5 Common Phrases You Should Never Use in a Cover Letter

It could be the first thing a hiring manager sees — and the last.

As you would expect, recruiters and hiring managers receive an overwhelming amount of cover letters after posting a job. To make sure they’re choosing the very best candidates to move on to the next round, they need to be picky — so picky in fact, that they can reject an entire application for one simple phrase that doesn’t just sit right with them. It’s harsh, but it’s true. 

When I work with my clients at Word to Your Future to craft a new cover letter, I usually ask them to send me the most recent one they’ve written so I can get a sense of their experience. There are a few particular phrases I see very often, and I understand why they may think those words “seem” right (because they’re clichés). In reality, however, these sentences are likely backfiring and hurting their chances of landing an interview. 

Here are five examples of those phrases you should avoid using, and some ideas for new ones you can try.  

1. To Whom It May Concern…

This goes for “Dear Sir or Madam,” as well. With the entire internet at your disposal, there’s no excuse for such a vague opener. Most job descriptions note who you’d be reporting to, so with a simple Google or LinkedIn search, you can figure out who holds that role at the company you’re interested in, and instead address the letter to that individual by name. If the listing doesn’t specify, go with “Dear [Company] Hiring Manager,” because really, when was the last time you used the word Madam? 

2. I’m reaching out to express my interest in the position of [Role] at [Company].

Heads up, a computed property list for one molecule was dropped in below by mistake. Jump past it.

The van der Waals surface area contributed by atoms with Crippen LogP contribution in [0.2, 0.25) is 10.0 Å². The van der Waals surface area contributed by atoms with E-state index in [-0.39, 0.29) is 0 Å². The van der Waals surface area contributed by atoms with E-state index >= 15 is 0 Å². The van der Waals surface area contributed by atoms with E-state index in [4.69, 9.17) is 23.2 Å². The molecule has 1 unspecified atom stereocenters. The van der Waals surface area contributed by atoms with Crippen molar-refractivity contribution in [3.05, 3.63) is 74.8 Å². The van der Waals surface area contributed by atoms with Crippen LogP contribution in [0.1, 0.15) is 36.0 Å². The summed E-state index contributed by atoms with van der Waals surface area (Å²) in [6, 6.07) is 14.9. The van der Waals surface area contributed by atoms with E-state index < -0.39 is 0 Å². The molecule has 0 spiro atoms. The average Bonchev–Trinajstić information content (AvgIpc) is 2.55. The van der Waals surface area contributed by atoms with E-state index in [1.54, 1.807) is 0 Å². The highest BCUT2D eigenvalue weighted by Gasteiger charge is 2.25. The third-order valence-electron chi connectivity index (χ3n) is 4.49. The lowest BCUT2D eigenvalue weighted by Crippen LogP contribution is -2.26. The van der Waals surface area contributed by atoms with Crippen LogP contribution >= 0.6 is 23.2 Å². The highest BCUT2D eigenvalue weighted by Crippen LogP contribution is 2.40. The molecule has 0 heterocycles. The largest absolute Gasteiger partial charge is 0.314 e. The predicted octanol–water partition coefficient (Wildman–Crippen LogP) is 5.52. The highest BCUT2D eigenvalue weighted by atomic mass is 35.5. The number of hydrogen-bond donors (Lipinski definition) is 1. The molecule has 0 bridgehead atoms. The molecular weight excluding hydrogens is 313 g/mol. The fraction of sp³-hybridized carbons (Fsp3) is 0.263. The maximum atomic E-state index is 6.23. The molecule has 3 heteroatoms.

This phrase is just too obvious – why else would you be submitting your resume and cover letter? You need to hook them in right away with an anecdote about your experience, rather than just repeating the obvious. After that, of course, you want to identify the role and position you’re applying for, but it can go along with why you’re an awesome candidate. For example: Because of my track record handling X and Y, I feel prepared to take on the role of Z. 

3. This position will help me grow my skills in [Field].

Of course you want a job that will help you grow, and most companies want to help you develop. But right now, you’re trying to highlight what you can do for the company. This is the time to sell yourself. The company already knows they could benefit candidates, so it goes without saying that stepping into a new position there will enable you the opportunity to learn.

4. I’m a quick learner, hard-working, and extremely passionate about [Industry].

Let’s be real, so is everyone else applying for this position (and even if they weren’t, they would probably still say they are). These are merely characteristics that most people use to describe themselves, especially to impress a recruiter. One thing my journalism professors would always tell me is “show, don’t tell.” Rather than straight-up telling the audience what your personality traits are, show them. Include examples within projects you have executed and done well. Lay out the situation you were in, the action you took, and the result. That will be more effective proof of what you are capable of. 

5. I will call you to follow up on my application and schedule an interview.

I often see this on the “do” list when it comes to cover letter advice, but in my opinion, it’s a “don’t.” For a cold application (when you don’t know the hiring manager whatsoever), it comes across as a bit pushy. Not to mention, many people prefer to communicate via email than by phone. It’s perfectly fine to email a week or so after applying to foster a connection, but when you’re closing off your first form at contact, just leave it at “I look forward to hearing from you” or a simple “Thank you for your consideration.” Let the rest of your cover letter speak for itself — if you’ve made it clear by now how suited you are for the role, they’ll be the ones to get in touch with you.

If your cover letter was a road, consider each of these phrases like a stop sign. You don’t want to give the person reading your cover letter any reason to pause and find a new direction to go in, but rather, you want it to be a completely smooth journey from beginning to end. If you put care into each and every part, you’ll be sure to wow the person reading it. 

Visit Word to Your Future for writing services including resumes, cover letters, and more. 


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